South Dakota Department of Health
Office of Disease Prevention - 605-773-3737 — (1-800-592-1861 in South Dakota only)
This material is provided for informational purposes only and is not a substitute
for medical care. We are not able to answer personal medical questions. Please see your
health care provider concerning appropriate care, treatment or other medical advice.
What is listeriosis?
Listeriosis is a disease caused by eating food contaminated with the bacterium Listeria monocytogenes.
Who is at greatest risk of getting listeriosis?
- Pregnant women and their unborn babies,
- Persons with weakened immune systems, such a those with AIDS,
- Persons with cancer, diabetes, kidney disease or undergoing graft suppression therapy,
- Persons who take glucocorticosteroid medications,
- The elderly.
Healthy adults and children occasionally get infected with Listeria, but they rarely become seriously ill.
How do you get listeriosis?
You get listeriosis by eating food contaminated with Listeria. Babies can be born with listeriosis if their mothers eat contaminated food during pregnancy.
What are the symptoms of listeriosis?
A person with listeriosis may have fever, muscle aches, and sometimes nausea or diarrhea. If infection spreads to the nervous system, headache, stiff neck, confusion, loss of balance, or convulsions can occur.
Pregnant women may experience a mild, flu-like illness; however, infections during pregnancy can lead to premature delivery, infection of the newborn, or even stillbirth.
How does Listeria get into food?
Listeria monocytogenes is widely distributed in nature. Vegetables can become contaminated from the soil or from manure used as fertilizer. Animals can carry the bacterium and can contaminate meat and dairy products. Listeria has been found in a variety of raw foods, such as uncooked meats and vegetables, as well as in processed foods, such as soft cheeses and cold cuts. Unpasteurized milk or foods made from unpasteurized milk may contain the bacterium. Listeria can grow at refrigerator temperatures.
Can listeriosis be prevented?
Yes, recommendations to reduce your risk for listeriosis include:
- Cook raw food from animal sources (e.g., beef, pork, or poultry) thoroughly.
- Wash raw vegetables thoroughly before eating.
- Keep uncooked meats separate from vegetables and from cooked foods and ready-to-eat foods.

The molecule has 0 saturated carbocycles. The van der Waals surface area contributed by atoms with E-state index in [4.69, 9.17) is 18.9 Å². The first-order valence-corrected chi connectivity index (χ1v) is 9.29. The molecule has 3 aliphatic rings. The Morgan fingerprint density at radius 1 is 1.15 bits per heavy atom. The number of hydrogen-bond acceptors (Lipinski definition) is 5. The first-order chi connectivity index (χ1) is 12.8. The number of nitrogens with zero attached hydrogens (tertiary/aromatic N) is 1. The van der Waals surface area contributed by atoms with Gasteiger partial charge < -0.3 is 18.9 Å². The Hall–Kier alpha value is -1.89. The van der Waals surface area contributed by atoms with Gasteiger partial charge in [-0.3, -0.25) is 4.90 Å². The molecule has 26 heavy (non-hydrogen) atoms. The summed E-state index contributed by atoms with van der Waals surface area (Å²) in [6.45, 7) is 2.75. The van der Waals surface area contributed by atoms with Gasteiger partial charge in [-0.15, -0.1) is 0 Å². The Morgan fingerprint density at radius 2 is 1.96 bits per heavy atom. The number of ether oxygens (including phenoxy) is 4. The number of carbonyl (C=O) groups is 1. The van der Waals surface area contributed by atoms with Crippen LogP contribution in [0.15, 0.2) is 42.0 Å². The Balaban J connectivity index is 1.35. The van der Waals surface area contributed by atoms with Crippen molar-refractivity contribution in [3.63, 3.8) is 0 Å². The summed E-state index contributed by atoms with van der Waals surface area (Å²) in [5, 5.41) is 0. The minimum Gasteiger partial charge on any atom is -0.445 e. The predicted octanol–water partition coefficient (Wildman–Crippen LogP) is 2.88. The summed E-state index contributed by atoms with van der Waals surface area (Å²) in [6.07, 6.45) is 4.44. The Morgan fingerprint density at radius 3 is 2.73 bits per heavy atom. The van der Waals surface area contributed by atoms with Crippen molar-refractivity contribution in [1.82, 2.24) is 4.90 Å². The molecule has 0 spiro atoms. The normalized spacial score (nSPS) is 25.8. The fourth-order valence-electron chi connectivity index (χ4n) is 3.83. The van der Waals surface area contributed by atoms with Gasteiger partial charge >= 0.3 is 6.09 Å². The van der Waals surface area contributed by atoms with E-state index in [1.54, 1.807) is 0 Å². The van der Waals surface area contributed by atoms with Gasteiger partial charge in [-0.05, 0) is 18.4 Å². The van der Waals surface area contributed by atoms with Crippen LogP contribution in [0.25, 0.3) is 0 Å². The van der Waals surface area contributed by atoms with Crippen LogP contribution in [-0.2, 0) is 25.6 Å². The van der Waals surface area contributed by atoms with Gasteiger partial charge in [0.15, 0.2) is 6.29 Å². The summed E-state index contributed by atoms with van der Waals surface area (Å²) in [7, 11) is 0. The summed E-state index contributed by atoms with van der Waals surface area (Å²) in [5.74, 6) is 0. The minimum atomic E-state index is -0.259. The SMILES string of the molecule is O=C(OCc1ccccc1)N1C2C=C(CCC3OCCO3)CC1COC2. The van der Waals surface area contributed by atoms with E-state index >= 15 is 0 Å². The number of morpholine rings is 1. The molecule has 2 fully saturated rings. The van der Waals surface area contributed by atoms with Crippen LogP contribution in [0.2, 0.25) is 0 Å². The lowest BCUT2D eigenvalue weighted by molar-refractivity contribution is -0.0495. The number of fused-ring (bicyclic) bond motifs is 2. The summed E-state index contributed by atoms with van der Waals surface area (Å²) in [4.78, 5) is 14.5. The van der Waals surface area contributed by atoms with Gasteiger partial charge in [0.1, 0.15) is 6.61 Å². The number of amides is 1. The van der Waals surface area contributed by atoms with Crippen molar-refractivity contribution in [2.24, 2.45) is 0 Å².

- Avoid unpasteurized milk or foods made from raw milk.
- Wash hands, knives, and cutting boards after each handling of uncooked foods.
- Keep your refrigerator clean; keep the temperature between 34-40 degrees F.
In addition, persons at high risk for complications from listeriosis (i.e., pregnant women and immunocompromised persons) should:
- Avoid soft cheeses (i.e., feta, Brie, Camembert, blue-veined, and Mexican-style cheese). There is no need to avoid hard cheeses, processed cheeses, or cottage cheese.
- Cook leftover foods or ready-to-eat foods (e.g., hot dogs) until steaming hot.
- Although the risk for listeriosis associated with foods from deli counters is low, pregnant women and immunocompromised persons may avoid these foods or thoroughly reheat cold cuts before eating.
Dietary Recommendations for People at Higher Risk of Listeriosis*
1. Foods to avoid include:
- Raw or unpasteurized milk, including goat milk.
- Soft cheeses (eg, feta, goat, Brie, Camembert, Gorgonzola, blue-veined, and Mexican-style queso fresco cheese).
- Dairy products that contain unpasteurized milk.
- Foods from delicatessen counters (eg, prepared salads, meats, cheeses) that have not been heated/reheated adequately.
- Refrigerated pâtés, other meat spreads, and refrigerated, smoked seafood that have not been heated/reheated adequately.
2. Ways to reduce risk include:
- Cook leftover or ready-to-eat foods (eg, hot dogs) until steaming hot before eating (165°F).
- Wash raw vegetables.
- Wash hands, knives, utensils, and cutting boards after exposure to uncooked or ready-to-eat foods.
- Prevent contamination from fluids of uncooked meats, hot dogs, and packaging onto other foods or food preparation surfaces by keeping them separate from vegetables, uncooked foods, and ready-to-eat foods.
- Use a refrigerator thermometer to set the refrigerator temperature to 40°F or lower and the freezer temperature to 0°F or lower.
*Pregnant women, older adults, and people who are immunocompromised by illness or therapy are at higher risk of invasive listeriosis.